The Obama campaign is trying to hang so-called “vulture” capitalism around Mitt Romney’s neck, but as two excellent opinion pieces explain, it’s the administration’s crony capitalism that’s the really disturbing story.
House Budget Committee chairman Paul Ryan (R-WI) and Speaker John Boehner (R-OH) are pushing back against criticism from the U.S. Conference of Catholic Bishops over the GOP’s proposed cuts to domestic spending programs. They should.
In his State of the Union address, President Obama let us know that he will be “sending this Congress a plan that gives every responsible homeowner the chance to save about $3,000 a year on their mortgage, by refinancing at historically low interest rates.”
The recently released Federal Reserve White Paper on the Housing Market has received considerable attention, at least for its policy proposals. I found one of the more interesting pieces of data in the paper to be the number of mortgages with negative equity, reproduced below (Figure 3 in the Fed paper).
If you’re a taxpayer and you like beef jerky, I have good and bad news. The good news is that Jack Link’s is expanding the production facilities at its corporate home in Minong, Wisconsin. The bad news is the expansion is being “made possible” with a $365,000 federal grant to Minong for infrastructure upgrades.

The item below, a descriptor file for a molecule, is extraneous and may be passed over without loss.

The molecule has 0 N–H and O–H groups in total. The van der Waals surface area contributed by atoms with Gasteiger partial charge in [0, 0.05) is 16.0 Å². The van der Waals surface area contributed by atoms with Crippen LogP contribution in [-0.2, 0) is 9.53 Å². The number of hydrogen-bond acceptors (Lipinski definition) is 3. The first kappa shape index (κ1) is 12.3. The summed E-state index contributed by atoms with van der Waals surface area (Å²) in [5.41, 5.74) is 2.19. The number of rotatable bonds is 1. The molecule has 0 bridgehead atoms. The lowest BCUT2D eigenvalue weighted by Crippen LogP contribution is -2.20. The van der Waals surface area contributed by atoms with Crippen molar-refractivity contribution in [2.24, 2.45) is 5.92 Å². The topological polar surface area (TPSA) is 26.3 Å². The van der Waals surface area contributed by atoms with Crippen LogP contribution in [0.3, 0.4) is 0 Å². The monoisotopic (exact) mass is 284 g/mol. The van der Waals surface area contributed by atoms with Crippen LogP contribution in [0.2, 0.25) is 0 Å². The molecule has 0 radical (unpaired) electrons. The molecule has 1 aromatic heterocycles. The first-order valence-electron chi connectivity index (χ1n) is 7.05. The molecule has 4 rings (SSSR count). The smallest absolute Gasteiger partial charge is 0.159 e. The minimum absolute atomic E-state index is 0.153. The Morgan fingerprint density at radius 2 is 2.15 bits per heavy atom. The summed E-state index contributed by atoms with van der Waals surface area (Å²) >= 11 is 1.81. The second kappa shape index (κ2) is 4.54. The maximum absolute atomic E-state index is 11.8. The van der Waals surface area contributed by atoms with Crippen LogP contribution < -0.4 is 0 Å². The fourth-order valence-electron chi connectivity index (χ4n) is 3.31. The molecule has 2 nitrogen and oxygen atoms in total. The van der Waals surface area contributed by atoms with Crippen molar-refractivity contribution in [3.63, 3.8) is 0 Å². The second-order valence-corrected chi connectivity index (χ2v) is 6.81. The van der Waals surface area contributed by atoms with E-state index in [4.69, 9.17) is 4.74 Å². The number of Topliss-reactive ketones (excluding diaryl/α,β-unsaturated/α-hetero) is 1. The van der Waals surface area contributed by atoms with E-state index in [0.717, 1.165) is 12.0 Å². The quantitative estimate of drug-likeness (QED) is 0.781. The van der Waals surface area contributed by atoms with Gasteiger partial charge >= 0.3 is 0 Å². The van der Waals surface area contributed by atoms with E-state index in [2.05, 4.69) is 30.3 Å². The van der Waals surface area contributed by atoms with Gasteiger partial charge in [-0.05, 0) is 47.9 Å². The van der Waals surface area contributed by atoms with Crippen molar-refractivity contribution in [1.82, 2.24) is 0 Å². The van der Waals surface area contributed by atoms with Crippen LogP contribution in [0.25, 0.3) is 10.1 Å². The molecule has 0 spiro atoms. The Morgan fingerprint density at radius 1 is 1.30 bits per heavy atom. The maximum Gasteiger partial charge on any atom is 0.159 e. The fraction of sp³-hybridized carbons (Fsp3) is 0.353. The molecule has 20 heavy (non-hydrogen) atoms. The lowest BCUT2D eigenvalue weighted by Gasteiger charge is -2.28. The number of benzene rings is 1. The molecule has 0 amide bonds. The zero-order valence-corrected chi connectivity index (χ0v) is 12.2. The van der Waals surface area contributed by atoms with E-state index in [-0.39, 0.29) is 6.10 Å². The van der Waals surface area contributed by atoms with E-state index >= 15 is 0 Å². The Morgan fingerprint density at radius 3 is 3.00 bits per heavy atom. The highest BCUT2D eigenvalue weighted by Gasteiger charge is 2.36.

A recent report from the Federal Reserve Bank of New York examines the role of speculators in driving the housing bubble. Setting aside the fact that almost everyone who bought a house was “speculating” to some degree, the researchers focus on those who were buying homes they did not intend to live in.
The House is scheduled to vote this evening on a fiscal 2012 “minibus” packaging of three appropriations bills (Agriculture, Commerce-Justice-Science and Transportation-HUD) agreed to in conference on Monday. It includes a continuing resolution to keep the government funded through December 16th, thus avoiding a government “shutdown.”
The words “bipartisan” and “commission” usually send a chill down my spine. I felt such a chill when I learned that the Bipartisan Policy Center (BPC) had formed a Housing Commission to “address the long-term challenges facing a struggling housing sector.” My initial reaction was confirmed when I read that it would be chaired by former government officials and politicians of the establishment type:
In case you missed it, President Obama gave a big speech out in Las Vegas about both his “jobs” plan and a new plan to help underwater borrowers re-finance their mortgage.